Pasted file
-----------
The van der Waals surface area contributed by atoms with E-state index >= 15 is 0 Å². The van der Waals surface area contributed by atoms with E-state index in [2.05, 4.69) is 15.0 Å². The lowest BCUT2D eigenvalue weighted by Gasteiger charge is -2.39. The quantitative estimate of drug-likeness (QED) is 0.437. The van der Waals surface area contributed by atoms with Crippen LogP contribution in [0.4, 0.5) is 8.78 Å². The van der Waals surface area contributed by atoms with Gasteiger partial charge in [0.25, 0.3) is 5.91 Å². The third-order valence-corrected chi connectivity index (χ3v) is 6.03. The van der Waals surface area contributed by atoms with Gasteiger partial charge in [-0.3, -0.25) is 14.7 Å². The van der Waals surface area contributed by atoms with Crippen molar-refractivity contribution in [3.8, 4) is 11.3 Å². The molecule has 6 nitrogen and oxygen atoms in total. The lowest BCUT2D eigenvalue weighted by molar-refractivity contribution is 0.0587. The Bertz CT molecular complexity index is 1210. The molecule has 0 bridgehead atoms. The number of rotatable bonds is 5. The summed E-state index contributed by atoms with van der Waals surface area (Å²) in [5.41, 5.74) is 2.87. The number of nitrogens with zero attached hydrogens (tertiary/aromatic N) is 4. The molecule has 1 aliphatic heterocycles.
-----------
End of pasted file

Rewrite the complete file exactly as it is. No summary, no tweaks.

The van der Waals surface area contributed by atoms with E-state index >= 15 is 0 Å². The van der Waals surface area contributed by atoms with E-state index in [2.05, 4.69) is 15.0 Å². The lowest BCUT2D eigenvalue weighted by Gasteiger charge is -2.39. The quantitative estimate of drug-likeness (QED) is 0.437. The van der Waals surface area contributed by atoms with Crippen LogP contribution in [0.4, 0.5) is 8.78 Å². The van der Waals surface area contributed by atoms with Gasteiger partial charge in [0.25, 0.3) is 5.91 Å². The third-order valence-corrected chi connectivity index (χ3v) is 6.03. The van der Waals surface area contributed by atoms with Gasteiger partial charge in [-0.3, -0.25) is 14.7 Å². The van der Waals surface area contributed by atoms with Crippen molar-refractivity contribution in [3.8, 4) is 11.3 Å². The molecule has 6 nitrogen and oxygen atoms in total. The lowest BCUT2D eigenvalue weighted by molar-refractivity contribution is 0.0587. The Bertz CT molecular complexity index is 1210. The molecule has 0 bridgehead atoms. The number of rotatable bonds is 5. The summed E-state index contributed by atoms with van der Waals surface area (Å²) in [5.41, 5.74) is 2.87. The number of nitrogens with zero attached hydrogens (tertiary/aromatic N) is 4. The molecule has 1 aliphatic heterocycles.